The 1998 Banbridge bombing was the explosion of a car bomb in the town of Banbridge in County Down, Northern Ireland on 1 August 1998. Thirty-three civilians and two Royal Ulster Constabulary (RUC) officers were injured in the attack in a busy shopping street that was later claimed by the Real Irish Republican Army (RIRA), a dissident Irish republican group.
|1998 Banbridge bombing|
|Part of the Troubles|
|Location||Banbridge, Northern Ireland|
|Date||1 August 1998 (UTC)|
|Target||Unionist owned businesses|
The bomb containing 500 lb (230 kg) of explosives was inside a red Vauxhall Cavalier parked on Newry Street. A 20-minute telephone warning was given allowing the police to clear the town centre and potentially avoiding many fatalities, although the warning was "inadequate" and still led to many injuries. The bomb severely damaged the heart of the town and shops in the area, causing an estimated £3.5 million of damage.
At the time it was the most damaging bomb attack since the signing of the Good Friday Agreement in April. Two weeks later, the Real IRA would carry out the infamous Omagh bombing. Shortly afterwards, they had a ceasefire.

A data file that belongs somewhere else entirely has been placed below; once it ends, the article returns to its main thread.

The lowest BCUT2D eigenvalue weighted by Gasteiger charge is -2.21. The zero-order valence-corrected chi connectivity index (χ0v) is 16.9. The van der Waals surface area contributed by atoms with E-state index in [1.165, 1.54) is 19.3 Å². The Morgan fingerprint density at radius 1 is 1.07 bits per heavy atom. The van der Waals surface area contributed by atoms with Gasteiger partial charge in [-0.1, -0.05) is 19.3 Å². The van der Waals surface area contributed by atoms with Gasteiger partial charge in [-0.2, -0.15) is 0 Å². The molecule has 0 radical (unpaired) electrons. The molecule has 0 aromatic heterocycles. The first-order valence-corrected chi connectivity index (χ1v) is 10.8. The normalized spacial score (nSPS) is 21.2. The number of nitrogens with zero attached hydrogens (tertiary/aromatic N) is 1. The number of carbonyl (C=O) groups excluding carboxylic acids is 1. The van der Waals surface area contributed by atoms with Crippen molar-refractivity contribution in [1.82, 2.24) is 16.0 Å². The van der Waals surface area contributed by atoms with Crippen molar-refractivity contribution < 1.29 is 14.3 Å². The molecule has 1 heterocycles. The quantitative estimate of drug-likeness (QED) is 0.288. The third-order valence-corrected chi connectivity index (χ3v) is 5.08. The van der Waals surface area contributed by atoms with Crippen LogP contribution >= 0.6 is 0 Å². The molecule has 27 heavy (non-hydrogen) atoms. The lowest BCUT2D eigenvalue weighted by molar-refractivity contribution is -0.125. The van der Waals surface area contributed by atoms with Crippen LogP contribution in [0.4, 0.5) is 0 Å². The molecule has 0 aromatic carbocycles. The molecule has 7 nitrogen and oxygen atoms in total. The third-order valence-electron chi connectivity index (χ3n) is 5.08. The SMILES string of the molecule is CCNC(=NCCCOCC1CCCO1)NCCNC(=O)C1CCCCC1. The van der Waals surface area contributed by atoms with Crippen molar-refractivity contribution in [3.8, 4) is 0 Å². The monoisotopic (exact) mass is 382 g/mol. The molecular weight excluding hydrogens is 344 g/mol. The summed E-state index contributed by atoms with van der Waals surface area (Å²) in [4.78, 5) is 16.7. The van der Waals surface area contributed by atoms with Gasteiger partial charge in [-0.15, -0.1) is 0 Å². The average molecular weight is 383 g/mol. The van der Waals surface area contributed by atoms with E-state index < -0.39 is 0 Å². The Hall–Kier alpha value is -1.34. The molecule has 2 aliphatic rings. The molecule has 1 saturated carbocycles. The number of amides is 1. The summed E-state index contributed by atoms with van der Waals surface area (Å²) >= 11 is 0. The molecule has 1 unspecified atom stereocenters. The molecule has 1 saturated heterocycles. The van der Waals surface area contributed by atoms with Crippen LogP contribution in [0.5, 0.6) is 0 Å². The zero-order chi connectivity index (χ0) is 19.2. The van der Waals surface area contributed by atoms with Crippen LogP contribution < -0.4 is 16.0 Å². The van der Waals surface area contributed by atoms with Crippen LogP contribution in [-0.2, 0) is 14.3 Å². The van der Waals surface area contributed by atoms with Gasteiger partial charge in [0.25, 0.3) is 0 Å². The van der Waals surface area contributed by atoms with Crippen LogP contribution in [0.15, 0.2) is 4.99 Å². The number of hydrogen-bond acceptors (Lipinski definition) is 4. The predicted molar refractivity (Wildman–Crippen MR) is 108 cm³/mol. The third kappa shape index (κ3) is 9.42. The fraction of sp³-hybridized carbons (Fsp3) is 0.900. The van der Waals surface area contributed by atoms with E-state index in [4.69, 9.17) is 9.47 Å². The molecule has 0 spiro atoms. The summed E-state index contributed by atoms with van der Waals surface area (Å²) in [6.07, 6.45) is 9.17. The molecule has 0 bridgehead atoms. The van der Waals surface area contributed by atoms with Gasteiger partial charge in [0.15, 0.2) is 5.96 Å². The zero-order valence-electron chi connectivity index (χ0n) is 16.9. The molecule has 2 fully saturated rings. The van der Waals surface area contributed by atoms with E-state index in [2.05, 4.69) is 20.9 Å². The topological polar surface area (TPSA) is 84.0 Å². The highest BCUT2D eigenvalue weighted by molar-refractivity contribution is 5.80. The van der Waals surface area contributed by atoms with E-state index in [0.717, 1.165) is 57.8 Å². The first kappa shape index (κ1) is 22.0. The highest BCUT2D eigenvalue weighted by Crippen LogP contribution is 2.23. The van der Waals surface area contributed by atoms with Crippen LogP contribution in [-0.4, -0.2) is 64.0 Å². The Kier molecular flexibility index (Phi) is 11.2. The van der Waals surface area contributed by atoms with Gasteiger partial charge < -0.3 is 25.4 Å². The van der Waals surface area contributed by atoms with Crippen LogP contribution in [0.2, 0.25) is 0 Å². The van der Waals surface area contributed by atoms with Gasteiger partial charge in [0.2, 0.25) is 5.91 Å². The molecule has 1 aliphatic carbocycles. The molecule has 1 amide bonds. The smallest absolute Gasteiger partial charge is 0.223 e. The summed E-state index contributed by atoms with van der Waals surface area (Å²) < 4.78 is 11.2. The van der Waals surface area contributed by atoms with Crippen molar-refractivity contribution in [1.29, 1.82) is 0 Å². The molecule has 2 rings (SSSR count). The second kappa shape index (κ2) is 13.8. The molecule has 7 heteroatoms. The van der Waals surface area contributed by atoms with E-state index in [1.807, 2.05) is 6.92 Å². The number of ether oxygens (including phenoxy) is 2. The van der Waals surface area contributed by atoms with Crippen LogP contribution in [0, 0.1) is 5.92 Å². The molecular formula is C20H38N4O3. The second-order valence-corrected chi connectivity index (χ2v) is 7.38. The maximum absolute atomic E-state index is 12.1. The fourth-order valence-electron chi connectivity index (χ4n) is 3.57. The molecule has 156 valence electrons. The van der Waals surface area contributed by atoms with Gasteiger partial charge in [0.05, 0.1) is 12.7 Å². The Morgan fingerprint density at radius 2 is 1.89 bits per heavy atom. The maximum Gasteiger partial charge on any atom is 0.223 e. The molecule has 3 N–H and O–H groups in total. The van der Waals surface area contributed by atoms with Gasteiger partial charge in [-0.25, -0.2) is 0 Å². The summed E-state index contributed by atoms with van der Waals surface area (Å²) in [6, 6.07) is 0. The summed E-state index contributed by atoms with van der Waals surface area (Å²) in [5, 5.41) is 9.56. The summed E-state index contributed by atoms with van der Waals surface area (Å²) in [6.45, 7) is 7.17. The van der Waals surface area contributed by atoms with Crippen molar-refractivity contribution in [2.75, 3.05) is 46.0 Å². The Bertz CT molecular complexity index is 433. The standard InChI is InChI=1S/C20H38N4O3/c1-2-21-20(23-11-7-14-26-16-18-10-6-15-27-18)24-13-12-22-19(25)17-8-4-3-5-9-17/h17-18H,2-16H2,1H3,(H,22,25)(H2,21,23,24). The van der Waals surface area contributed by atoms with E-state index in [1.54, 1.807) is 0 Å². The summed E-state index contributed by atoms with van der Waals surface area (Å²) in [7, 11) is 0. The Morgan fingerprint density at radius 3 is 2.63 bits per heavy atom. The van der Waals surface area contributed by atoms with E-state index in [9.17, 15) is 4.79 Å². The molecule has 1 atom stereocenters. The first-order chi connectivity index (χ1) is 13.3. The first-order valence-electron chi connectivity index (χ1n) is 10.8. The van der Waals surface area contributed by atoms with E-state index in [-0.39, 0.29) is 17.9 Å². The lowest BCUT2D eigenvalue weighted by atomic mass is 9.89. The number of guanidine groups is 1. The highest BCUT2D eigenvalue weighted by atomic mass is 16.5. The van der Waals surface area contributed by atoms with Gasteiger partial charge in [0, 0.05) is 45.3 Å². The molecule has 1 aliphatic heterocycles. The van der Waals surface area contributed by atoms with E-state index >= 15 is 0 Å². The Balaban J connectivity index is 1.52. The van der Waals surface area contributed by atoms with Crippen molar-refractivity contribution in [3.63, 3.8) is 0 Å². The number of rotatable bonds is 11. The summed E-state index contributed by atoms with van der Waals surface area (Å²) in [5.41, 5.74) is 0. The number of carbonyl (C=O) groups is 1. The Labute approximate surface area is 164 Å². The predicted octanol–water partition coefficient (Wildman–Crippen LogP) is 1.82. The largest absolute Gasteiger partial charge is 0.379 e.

The town was targeted previously that year by the Continuity IRA in an attempted car bomb on 6 January 1998, which was safely defused after a warning. Major bombings also occurred there in 1991 and 1982.
- Melaugh, Dr Martin. "CAIN: Chronology of the Conflict 1998". cain.ulst.ac.uk.
- "BBC News - Latest News - Arson attacks follow bombing". news.bbc.co.uk.
- "IRA dissidents are suspected of being behind car-bomb blast in Banbridge". The Irish Times.
- "Bombed Banbridge is back in business". Belfasttelegraph – via www.belfasttelegraph.co.uk.
- "Readers recall awful day bombers targeted town". 9 August 2013.
- "Banbridge Bomb Incident (Hansard, 19 January 1998)". api.parliament.uk.